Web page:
IRAN CRISIS: Tehran threatens to UPGRADE military status to ‘OFFENSIVE’ - WW3 fears grow

Daily Express :: World Feed
IRAN CRISIS: Tehran threatens to UPGRADE military status to ‘OFFENSIVE’ - WW3 fears grow

Iran’s military chief has warned it has long practice defensive military policy but could reverse it if tensions with rivals continue to rise. Major General Mohammad Bagheri, Chief of Staff of the Iranian Armed Forces, issued the sabre-rattling warning yesterday. He said Iran would switch to an offensive military approach if it sensed it was being threatened in any way.

Mr Bagheri said: “Our defence strategy is to protect the independence, territorial integrity and national interests of our country.

“If there is any intention of attack against our interests, and we see evidence of it, we will not remain passive and allow the country’s security and peace to be threatened.”

Mr Bagheri’s comments were followed today by another Irani official warning France it would not be compromising its missile policy.

Iranian Foreign Ministry spokesman Bahram Qasemi said: “Our missile programme is a defensive programme that we only discuss it inside the country.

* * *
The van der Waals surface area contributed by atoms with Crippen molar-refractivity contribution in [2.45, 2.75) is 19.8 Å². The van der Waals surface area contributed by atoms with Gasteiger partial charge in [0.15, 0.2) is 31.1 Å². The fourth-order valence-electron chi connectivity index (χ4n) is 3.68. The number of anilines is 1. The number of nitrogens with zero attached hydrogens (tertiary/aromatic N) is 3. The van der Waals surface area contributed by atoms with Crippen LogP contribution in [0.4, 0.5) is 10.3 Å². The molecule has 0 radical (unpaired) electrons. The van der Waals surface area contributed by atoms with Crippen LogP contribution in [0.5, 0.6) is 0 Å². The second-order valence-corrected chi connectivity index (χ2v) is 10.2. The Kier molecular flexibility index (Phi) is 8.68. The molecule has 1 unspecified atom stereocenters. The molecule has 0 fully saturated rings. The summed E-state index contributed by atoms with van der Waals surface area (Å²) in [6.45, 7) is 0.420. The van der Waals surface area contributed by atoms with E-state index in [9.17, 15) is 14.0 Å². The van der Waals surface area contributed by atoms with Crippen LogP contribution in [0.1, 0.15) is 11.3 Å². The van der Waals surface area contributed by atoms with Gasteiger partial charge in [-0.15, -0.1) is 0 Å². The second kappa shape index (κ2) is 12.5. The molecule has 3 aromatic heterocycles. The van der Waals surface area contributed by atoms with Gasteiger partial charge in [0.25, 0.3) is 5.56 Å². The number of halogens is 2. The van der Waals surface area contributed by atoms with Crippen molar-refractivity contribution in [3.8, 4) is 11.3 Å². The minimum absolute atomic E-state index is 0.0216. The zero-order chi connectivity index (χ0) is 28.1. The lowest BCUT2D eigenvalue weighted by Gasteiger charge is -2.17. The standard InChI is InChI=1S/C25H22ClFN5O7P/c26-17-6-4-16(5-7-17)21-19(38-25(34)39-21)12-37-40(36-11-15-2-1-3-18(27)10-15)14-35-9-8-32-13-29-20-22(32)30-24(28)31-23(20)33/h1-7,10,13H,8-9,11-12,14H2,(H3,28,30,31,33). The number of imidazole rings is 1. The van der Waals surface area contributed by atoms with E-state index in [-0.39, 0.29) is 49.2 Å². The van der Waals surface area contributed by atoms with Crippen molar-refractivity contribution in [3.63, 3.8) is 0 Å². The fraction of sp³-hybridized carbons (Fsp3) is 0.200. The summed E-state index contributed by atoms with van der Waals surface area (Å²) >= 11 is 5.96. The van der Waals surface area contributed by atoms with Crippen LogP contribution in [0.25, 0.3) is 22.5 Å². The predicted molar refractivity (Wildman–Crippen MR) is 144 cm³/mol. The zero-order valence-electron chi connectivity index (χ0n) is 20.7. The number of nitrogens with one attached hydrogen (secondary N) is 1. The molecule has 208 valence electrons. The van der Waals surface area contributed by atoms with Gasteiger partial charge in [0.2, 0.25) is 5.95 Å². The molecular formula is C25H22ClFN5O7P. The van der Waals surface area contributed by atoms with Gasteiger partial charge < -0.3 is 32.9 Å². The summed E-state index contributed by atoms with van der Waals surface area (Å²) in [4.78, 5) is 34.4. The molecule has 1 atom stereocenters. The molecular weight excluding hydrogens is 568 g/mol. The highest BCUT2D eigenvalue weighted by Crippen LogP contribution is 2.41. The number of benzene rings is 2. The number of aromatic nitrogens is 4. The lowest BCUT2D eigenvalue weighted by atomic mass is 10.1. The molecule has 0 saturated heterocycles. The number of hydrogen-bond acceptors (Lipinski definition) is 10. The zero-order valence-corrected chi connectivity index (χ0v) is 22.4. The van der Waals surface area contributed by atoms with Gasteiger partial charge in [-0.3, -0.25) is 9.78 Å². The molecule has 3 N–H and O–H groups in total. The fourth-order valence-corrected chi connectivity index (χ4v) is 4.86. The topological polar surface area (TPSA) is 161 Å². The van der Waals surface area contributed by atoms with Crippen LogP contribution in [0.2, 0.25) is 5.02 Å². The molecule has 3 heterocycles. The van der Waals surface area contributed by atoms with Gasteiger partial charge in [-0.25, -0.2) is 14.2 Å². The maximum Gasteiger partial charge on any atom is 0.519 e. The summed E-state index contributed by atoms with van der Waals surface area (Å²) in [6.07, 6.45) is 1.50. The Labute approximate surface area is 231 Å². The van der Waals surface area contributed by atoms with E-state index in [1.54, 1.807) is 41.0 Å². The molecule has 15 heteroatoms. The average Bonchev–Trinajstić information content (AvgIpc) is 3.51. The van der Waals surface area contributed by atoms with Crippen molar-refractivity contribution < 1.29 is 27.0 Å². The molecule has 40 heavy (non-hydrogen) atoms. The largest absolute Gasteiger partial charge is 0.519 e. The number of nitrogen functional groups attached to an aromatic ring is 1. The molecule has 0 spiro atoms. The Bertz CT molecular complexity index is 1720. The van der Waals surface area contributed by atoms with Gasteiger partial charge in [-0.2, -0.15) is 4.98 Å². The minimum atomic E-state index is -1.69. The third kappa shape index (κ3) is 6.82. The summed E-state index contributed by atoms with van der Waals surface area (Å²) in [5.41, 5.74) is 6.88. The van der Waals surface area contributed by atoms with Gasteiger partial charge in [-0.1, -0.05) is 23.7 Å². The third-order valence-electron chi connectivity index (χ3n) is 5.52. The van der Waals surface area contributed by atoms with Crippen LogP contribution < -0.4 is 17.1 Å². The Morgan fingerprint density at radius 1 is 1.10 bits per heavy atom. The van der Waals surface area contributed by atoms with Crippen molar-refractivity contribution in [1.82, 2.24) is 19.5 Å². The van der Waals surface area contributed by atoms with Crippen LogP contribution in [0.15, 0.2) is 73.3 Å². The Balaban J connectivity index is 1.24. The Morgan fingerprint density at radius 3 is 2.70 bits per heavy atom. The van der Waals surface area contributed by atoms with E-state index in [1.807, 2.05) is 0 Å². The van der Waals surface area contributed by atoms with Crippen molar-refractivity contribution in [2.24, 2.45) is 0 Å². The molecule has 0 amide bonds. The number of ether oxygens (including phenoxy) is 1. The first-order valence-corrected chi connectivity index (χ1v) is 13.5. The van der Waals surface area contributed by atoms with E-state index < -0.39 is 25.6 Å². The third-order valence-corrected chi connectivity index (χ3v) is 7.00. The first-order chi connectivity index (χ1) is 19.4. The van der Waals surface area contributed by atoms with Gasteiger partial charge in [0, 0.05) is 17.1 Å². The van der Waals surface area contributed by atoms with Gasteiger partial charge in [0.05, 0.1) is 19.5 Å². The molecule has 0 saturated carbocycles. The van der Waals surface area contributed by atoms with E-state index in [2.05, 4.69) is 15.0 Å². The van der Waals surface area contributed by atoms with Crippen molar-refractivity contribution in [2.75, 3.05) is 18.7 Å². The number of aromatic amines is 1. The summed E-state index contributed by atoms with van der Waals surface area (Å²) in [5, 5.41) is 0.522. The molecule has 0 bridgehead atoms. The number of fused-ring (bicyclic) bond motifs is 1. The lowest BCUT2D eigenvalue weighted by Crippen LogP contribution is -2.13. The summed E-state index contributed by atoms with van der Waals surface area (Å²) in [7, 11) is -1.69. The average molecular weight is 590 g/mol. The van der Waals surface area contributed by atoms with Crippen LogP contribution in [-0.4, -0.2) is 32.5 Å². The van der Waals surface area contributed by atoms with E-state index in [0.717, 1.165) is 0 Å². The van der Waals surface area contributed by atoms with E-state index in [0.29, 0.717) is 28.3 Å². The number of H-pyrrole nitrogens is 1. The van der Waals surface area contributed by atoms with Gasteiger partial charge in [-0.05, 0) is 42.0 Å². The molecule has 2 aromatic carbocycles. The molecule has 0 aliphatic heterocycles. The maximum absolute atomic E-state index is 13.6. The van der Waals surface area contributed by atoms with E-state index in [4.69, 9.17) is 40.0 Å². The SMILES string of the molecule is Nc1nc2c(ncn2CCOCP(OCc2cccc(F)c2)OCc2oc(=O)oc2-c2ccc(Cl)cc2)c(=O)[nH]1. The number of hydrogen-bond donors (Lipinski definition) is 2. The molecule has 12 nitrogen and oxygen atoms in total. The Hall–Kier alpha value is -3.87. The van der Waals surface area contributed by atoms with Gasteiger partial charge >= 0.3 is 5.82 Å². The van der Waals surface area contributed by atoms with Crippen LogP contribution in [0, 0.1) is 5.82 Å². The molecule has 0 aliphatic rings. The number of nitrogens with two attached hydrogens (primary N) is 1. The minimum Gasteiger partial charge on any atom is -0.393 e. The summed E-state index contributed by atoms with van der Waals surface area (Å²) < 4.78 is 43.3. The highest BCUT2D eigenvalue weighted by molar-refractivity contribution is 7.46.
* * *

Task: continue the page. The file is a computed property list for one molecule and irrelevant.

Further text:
“I cannot confirm holding any secret talks with France over our missile programme.

"We talk about regional and political issues with France but our missile capability is not negotiable ... we have repeatedly said that during our political talks with France."

A UN Security Council resolution, which enshrined Iran's 2015 nuclear deal with major powers in 2015, "called upon" Tehran to refrain for up to eight years from work on ballistic missiles designed to deliver nuclear weapons.

Iran says its missile tests are not in violation of the resolution and denies its missiles are capable of carrying nuclear warheads.

US President Donald Trump exited the deal in May and reimposed sanctions on Iran that had been lifted under the pact in return for Tehran curbing its nuclear programme.

As the Trump administration accused Iran last year of harbouring nuclear ambitions and fomenting instability in the Middle East, the EU sought dialogue with Tehran.

At meetings between European and Iranian diplomats last year, Britain, France, Germany and Italy, pressed for gestures on Iran's role in Syria's war and for help to end the conflict in Yemen.

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